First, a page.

Yes, RSA works for any message $M \in \{0\dots n-1\}$, in the sense that the decryption procedure recovers the original message. In other words, $((M^e\bmod n)^d\bmod n)=M$. That is assuming $p\ne q$. That requirement is unstated in A Method for Obtaining Digital Signatures and Public-Key Cryptosystem, but true with overwhelming odds given the method ...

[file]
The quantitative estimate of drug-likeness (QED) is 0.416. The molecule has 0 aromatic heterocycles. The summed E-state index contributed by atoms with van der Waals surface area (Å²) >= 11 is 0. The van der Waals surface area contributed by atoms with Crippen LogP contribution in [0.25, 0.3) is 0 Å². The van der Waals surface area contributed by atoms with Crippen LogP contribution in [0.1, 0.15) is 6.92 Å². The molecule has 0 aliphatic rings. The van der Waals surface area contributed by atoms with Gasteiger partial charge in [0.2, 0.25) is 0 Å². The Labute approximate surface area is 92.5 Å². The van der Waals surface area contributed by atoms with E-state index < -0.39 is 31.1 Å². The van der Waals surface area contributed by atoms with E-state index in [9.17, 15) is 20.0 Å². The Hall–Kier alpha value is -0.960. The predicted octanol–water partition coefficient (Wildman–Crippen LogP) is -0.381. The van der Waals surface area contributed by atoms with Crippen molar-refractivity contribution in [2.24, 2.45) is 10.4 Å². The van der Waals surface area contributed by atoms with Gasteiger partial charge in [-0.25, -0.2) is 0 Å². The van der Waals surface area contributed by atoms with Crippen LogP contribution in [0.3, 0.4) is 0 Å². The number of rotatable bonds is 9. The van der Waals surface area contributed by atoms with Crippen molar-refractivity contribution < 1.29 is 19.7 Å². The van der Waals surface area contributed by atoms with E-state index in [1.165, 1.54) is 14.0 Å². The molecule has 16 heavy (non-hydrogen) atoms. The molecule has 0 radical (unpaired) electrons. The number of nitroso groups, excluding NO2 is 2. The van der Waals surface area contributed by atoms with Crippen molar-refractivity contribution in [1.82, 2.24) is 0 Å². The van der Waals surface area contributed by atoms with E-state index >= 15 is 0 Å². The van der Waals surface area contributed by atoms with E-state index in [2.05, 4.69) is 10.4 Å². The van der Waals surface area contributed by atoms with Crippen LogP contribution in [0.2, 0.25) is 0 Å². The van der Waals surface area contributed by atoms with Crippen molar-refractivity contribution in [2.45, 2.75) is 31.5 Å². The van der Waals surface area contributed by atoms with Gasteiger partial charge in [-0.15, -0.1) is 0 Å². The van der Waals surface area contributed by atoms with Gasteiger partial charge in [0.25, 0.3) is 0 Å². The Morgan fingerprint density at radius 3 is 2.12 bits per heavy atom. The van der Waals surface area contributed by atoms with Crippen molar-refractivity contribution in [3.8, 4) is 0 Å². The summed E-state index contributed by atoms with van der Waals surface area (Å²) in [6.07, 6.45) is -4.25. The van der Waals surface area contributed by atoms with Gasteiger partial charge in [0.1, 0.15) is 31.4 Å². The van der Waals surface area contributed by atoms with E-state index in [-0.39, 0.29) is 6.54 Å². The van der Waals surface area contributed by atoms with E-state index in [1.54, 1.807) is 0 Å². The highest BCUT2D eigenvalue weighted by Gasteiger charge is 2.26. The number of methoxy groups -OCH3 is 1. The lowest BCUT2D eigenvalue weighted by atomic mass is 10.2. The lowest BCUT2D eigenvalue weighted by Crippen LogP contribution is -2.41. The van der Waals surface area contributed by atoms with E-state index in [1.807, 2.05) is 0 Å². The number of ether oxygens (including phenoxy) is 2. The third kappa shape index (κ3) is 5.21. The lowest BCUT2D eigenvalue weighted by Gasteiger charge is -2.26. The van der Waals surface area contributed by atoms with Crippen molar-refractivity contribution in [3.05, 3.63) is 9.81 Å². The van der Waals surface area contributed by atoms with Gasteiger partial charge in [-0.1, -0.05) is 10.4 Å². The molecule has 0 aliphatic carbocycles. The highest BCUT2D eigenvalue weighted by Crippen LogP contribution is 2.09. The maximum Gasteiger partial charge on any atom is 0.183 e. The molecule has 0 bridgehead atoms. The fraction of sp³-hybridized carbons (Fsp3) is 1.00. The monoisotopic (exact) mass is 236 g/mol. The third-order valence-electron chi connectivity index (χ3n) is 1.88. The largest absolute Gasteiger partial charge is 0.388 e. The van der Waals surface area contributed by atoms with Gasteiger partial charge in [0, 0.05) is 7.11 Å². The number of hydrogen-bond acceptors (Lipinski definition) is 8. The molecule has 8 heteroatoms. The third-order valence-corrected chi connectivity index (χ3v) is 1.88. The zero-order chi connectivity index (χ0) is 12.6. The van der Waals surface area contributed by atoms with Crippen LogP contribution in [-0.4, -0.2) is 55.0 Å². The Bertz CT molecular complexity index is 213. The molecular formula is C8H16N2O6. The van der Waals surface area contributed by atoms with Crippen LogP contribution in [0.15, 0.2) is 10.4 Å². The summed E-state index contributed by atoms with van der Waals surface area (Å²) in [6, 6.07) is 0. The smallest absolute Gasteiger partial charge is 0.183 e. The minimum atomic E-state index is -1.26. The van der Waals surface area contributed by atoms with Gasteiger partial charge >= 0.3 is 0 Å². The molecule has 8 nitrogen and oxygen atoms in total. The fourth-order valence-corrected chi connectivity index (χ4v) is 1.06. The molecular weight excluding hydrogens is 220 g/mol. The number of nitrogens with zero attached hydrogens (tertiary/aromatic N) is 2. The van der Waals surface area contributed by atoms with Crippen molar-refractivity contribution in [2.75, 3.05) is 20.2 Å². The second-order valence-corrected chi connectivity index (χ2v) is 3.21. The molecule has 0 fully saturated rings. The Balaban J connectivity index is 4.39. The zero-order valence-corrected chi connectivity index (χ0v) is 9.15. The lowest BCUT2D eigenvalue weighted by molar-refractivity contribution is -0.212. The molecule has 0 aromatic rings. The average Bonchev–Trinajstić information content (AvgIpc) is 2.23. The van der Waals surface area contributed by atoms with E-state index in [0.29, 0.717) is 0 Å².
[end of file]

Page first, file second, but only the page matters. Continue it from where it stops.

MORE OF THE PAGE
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Textbook RSA: Choose two large primes $p$ and $q$. Let $n=p\cdot q$. Choose $e$ such that $gcd(e,\phi(n))=1$ (where $\phi(n)=(p-1)\cdot (q-1)$). Find $d$ such that $e\cdot d\equiv 1\mod\phi(n)$. $(e, n)$ is the public key, $(d, n)$ the private one. To encrypt a message $m$, compute $c\equiv m^e\mod n$. To decrypt a ciphertext $c$, compute $m \equiv ... 17 From the definition of the totient function, we have the relation: $$\varphi{(n)} = (p - 1)(q - 1) = pq - p - q + 1 = (n + 1) - (p + q)$$ It then easily follows that: $$(n + 1) - \varphi{(n)} = p + q$$ $$(n + 1) - \varphi{(n)} - p = q$$ And you know from the definition of RSA that: $$n = pq$$ Substituting one into the other, you can derive:$$n = p ... 17 Why is it common practice to create a hash of the message and sign that instead of signing the message directly? Well, the RSA operation can't handle messages longer than the modulus size. That means that if you have a 2048 bit RSA key, you would be unable to directly sign any messages longer than 256 bytes long (and even that would have problems, ... 16 Firstly, a number theory textbook might well help here. I own An Introduction to the theory of numbers which will give you a grounding in this and many other number theory topics which crop up in crypto. It's not my favourite book notation-wise, but in terms of topics covered it is very thorough. Now, on to what you need help with. There exists a theorem ... 16 Let's assume for an instant that you could build a large table of all primes. Then... what ? How would you use it ? What would you look up ? If you "just" scan the table and try to divide the number to factor by each prime, then this is known as trial division; there is no need to store the primes (they can be regenerated on-the-fly; that's the division ... 16 Using$e\ne65537$would reduce compatibility with existing hardware or software, and break conformance to some standards or prescriptions of security authorities. Any higher$e$would make the public RSA operation (used for encryption, or signature verification) slower. Some lower$e$, in particular$e=3$, would make that operation appreciably faster (up to ... 15 You might want to look at NIST SP800-57, section 5.2. As of 2011, new RSA keys generated by unclassified applications used by the U.S. Federal Government, should have a moduli of at least bit size 2048, equivalent to 112 bits of security. If you are not asking on behalf of the U.S. Federal Government, or a supplier of unclassified software applications to ... 14 The users will be able to read each other's messages (even though they can have different private keys, say$d_1$and$d_2$). This is because knowledge of$d_i$is sufficient to factor$N$, thus allowing that party to compute the other party's private key. This was detailed by Boneh in his analysis of RSA attacks. 14 Computational cost of RSA with keys of length$n$bits is roughly$O(n^2)$for public key operations (encryption, signature verification), and$O(n^3)$for private key operations (decryption, signature generation). So RSA with a million-bit key will be roughly one billion times slower than RSA with 1024-bit keys (for the private key operations); the latter ... 14 Mathematically it work just fine. "Encrypt" with the private key, "decrypt" with the public key. Typically, however, we say sign with the private key and verify with the public key. As stated in the comments, it isn't just a straight forward signing of the message$m$. Typically a hash function and padding is involved. Also, often one has a separate key ... 14 After contacting D-Wave and asking them the implications of their quantum computer against RSA, they responded that they had not cracked RSA for the following reasons: Short answers: Q. Is RSA effectively cracked by your quantum computer A. No. Q. Should our customers be concerned that companies with quantum computers are intercepting our ... 13 A second reason that a hash is usually present in RSA signature schemes (apart from being able to sign long messages) is to prevent existential forgery attacks. These look like this: Assume we have the public key$n$,$e$. Choose some random garbage$s$(smaller than$n$), and calculate$m = s^e \mod n$(i.e. "RSA encryption"). If you used "text book RSA ... 13$\phi(n)$is the order of the multiplicative group of the numbers in$\mathbb{Z}_n$.$\phi$is known as Euler's totient function. A consequence Lagrange's theorem is that any element of a group, raised to the order of the group is equal to the identity element. So, using$\phi(n)$ensures that decryption works. Since$ed\equiv 1\bmod{\phi(n)}$, we can say ... 12 Two properties of RSA are important here: If you know$p$and$q$, you can reverse RSA encryption for arbitrary$e$If you know$e$,$d$and$n$you can efficiently factor$n$, and obtain$p$and$q$. This means if you know one private key for a given$n\$, you know all of them. Thus different persons should not share a modulus. Such a scheme can be ...